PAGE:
Professor Brian Quinn, formerly Deputy Governor at the Bank of England has fired a damaging salvo at the SNPs post-independence currency union plan. Or perhaps a cruise missile is more (or less) appropriate today!
He said the move would introduce “administrative complexity, confused governance and flawed decision-taking” into Scotland’s financial system. He goes on to say that sharing power between two sovereign states in such a way would lead to a “muddle”. “Trying to stand astride two horses heading in diverging directions could lead, sooner or later, to an expensive accident. Public officials cannot serve two masters in areas that are crucial to the safety and security of the state without giving rise to real risks,”
This view follows similar concerns by Professor Armstrong and reflects the views I set out in earlier Red Paper publications and will be developed in my chapter in our forthcoming book.
The significance of Brian Quinn's comments are that he is a very credible commentator. As Bill Jamieson points out in today's Scotsman, Brian Quinn is not just another opinion.
"He is honorary professor of economics and finance at Glasgow University, having been head of banking supervision and executive director of supervision and surveillance at the Bank of England and served as deputy governor. He was for ten years a member of the Basel committee of banking supervisors. After retiring from the Bank, he was appointed adviser to the Monetary Authority of Singapore and to the central banks of Chile, Colombia, Venezuela and Malaysia on banking supervisions and crisis management. He also worked with the International Monetary Fund, the World Bank and McKinsey as a consultant on financial supervision in several countries. He is hardly “just another opinion”."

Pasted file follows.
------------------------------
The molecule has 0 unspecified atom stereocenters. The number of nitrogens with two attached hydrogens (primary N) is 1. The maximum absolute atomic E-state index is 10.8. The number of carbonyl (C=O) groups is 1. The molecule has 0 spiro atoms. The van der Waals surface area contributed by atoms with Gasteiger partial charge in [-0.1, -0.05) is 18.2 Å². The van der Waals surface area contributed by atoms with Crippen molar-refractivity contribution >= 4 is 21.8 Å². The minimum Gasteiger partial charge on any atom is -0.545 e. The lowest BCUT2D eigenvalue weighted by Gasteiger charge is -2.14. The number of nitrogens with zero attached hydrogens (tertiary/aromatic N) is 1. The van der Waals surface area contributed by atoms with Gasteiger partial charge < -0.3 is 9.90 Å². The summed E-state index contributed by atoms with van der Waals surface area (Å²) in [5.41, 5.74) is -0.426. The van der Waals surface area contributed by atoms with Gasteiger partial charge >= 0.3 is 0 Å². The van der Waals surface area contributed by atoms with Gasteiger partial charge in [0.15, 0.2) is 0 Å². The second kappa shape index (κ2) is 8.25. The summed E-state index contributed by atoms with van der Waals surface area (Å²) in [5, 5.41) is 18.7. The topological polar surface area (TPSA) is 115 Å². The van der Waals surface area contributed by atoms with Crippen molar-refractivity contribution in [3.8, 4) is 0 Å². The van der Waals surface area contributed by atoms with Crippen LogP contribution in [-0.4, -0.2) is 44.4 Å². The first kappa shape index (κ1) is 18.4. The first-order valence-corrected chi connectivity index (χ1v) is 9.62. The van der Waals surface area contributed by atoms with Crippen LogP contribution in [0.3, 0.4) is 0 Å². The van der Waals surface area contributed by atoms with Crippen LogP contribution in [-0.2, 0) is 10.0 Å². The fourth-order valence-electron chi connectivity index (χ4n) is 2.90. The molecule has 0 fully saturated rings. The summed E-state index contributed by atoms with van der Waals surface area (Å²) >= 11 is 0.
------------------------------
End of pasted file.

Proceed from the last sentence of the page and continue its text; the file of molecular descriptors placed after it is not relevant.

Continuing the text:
Bill's piece also covers another aspect of Brian Quinn's comments, the impact on the banking system. Another area he is well qualified to comment on.
The detail of this key area will all be left to post referendum negotiation. As Bill Jamieson puts it, "the vital terms and conditions of an independent Scotland’s membership of currency and monetary union together with arrangements for the regulation and supervision of Scotland’s banks would still need to be negotiated and agreed – and all of this after the referendum vote, leaving the proponents of independence asking Scottish voters to agree a “Trust Us” carte blanche manifesto."
The problem for SNP strategists is that the alternatives are politically difficult. The Euro is not exactly in good shape, comes with its own strings, and we probably wouldn't meet the entry criteria anyway. We could tag along with the pound or the Euro, dollarisation as it is known. Having spent my summer holidays in Montenegro, it works on a practical level, but you are left with few economic levers as they have discovered to their cost.
Finally you can go with an independent currency. An option advocated by Jim and Margaret Cuthbert in their paper for the Reid Foundation. This has its pros and cons economically, but has huge political problems selling an unknown currency to the voters.
Rock and hard place doesn't begin to describe this problem for the Scottish Government.